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Publication numberUS3938200 A
Publication typeGrant
Application numberUS 05/591,375
Publication dateFeb 17, 1976
Filing dateJun 30, 1975
Priority dateJun 30, 1975
Publication number05591375, 591375, US 3938200 A, US 3938200A, US-A-3938200, US3938200 A, US3938200A
InventorsThomas J. Roberts, Donald L. Paulson
Original AssigneeBorg-Warner Corporation
Export CitationBiBTeX, EndNote, RefMan
External Links: USPTO, USPTO Assignment, Espacenet
Contamination prevention system for bathtub
US 3938200 A
Abstract
Cross-contamination of the patients using the same bathtub in a health-care institution is precluded by lining the tub, before it is filled with water, with a disposable sheet of biologically-clean, flexible plastic film, thereby establishing a physical barrier to prevent any contact (and consequently a transmission path for bacteria) between the bathtub and patient and between the tub and water. Openings are made along the liner's edges in order to hang the liner onto a series of hooks affixed to the three walls surrounding the tub, the hooks being appropriately shaped so that they can be used by the installer to pierce or puncture the liner to make the openings. The liner is merely draped over the front of the tub. Installation is expedited and made easier by providing a series of markers, such as printed rings, along the edges of the liner to designate the areas that should be pierced to achieve proper positioning and centering of the liner within the bathtub.
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Claims(7)
We claim:
1. A contamination prevention system to be installed in conjunction with a bathtub in a bathroom of a health-care institution to prevent the various patients that use the bathtub from cross-infecting each other, where the two ends and the back of the bathtub are built into the bathroom walls, comprising:
a series of hooks affixed to the three bathroom walls, surrounding the bathtub, at predetermined spaced-apart locations;
a disposable, flexible, flimsy, water-tight, non-toxic, slip-resistant, biologically-clean, rectangular-shaped liner, made of transparent plastic film, for lining the entire inside of the bathtub, before it is filled with water, to provide a barrier to block the transmission of bacteria between the water and bathtub to preclude cross-infections between patients,
the peripheral edge portions of said liner adjacent to the bathroom walls having a series of openings at predetermined spaced-apart areas to facilitate hanging of said liner from said hooks, said openings being made by using said hooks to pierce said liner, and the peripheral edge portion adjacent to the front of the bathtub being draped thereover;
and a series of spaced-apart markers on said liner, each of which corresponds to a respective assigned one of said hooks, to designate the predetermined areas where said liner should be pierced, to make said openings, and hung onto said hooks, thereby aiding the installer in expediting the proper positioning and centering of said liner within the bathtub.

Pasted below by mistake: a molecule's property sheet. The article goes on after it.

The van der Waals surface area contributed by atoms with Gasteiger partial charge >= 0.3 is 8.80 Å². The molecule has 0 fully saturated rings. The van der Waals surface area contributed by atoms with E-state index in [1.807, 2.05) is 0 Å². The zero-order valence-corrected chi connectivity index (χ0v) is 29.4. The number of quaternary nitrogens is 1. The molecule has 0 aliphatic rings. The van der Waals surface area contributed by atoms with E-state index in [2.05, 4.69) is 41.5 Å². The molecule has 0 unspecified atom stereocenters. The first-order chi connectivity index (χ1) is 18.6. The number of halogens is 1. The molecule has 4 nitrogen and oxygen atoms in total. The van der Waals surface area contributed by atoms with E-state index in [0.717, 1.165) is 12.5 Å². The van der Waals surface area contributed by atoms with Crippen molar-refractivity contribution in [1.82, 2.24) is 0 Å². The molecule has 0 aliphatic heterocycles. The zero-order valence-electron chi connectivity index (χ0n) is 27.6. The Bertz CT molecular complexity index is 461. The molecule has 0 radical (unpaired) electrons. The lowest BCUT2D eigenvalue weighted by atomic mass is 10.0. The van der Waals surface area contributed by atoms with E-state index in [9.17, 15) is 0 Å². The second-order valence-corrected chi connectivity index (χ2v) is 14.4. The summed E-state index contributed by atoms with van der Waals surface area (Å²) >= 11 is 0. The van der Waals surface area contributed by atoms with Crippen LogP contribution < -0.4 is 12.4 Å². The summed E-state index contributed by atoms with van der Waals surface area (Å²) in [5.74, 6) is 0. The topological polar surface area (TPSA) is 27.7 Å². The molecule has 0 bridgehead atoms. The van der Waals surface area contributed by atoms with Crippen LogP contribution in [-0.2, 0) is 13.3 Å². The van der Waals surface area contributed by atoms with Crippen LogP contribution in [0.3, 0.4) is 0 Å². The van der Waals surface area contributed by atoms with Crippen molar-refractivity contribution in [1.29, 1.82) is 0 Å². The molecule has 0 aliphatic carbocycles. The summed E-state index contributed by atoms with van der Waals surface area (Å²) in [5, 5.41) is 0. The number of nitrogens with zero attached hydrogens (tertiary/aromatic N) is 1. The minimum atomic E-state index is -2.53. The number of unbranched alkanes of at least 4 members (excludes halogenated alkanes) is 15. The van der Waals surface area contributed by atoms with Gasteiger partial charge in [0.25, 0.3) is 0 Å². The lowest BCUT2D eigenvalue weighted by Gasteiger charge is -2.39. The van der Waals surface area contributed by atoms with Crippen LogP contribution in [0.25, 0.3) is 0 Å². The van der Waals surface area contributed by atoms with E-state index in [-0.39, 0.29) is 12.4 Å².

2. A contamination prevention system according to claim 1 in which said markers are small rings printed on said liner.
3. A contamination prevention system according to claim 1 in which the center line running the length of said liner is aligned with the middle of the bathtub, and in which that center line is marked to facilitate easier positioning of said liner within the bathtub.
4. A contamination prevention system according to claim 1 in which said liner contains no leachables.
5. A contamination prevention system according to claim 1 in which said liner is made of polyethylene, having a thickness of less than 4 mils.
6. A contamination prevention system according to claim 1 in which said liner is folded, before installation, in such a way that it may be unfolded in the bathtub by the installer without ever touching the liner's surface that contacts the water, thereby precluding contamination of that surface by the installer in order that it will remain biologically clean during installation.
7. A contamination prevention system according to claim 1 in which said hooks are sufficiently pointed to facilitate piercing of said liner, but are sufficiently blunt and are appropriately shaped so that the patient cannot be injured if he accidentally falls against said hooks.
Description
BACKGROUND OF THE INVENTION

Since many of the patients in a health-care institution, such as a hospital or a nursing home, may have open wounds or may be highly susceptible or vulnerable to infection-causing bacteria, it is imperative that the bathtubs in those institutions be thoroughly cleaned and sterilized each time they are used so that the patients will not become infected. Unfortunately, complete sterilization of bathtubs is a time-consuming task. All of the surfaces of the tub that the patient may contact, or that may be in contact with the water, must be brush cleaned. Soaking in a germ-killing solution is not enough.

The present invention provides a low-cost contamination prevention system which obviates the need to sterilize a bathtub each time it is used. With the uniquely constructed and easily installed system of the invention, it is impossible for any bacteria to be transferred from a bathtub to a patient, even though the bathtub is not sterilized. By the same token, there is also no way for bacteria to be conveyed from that patient to the bathtub.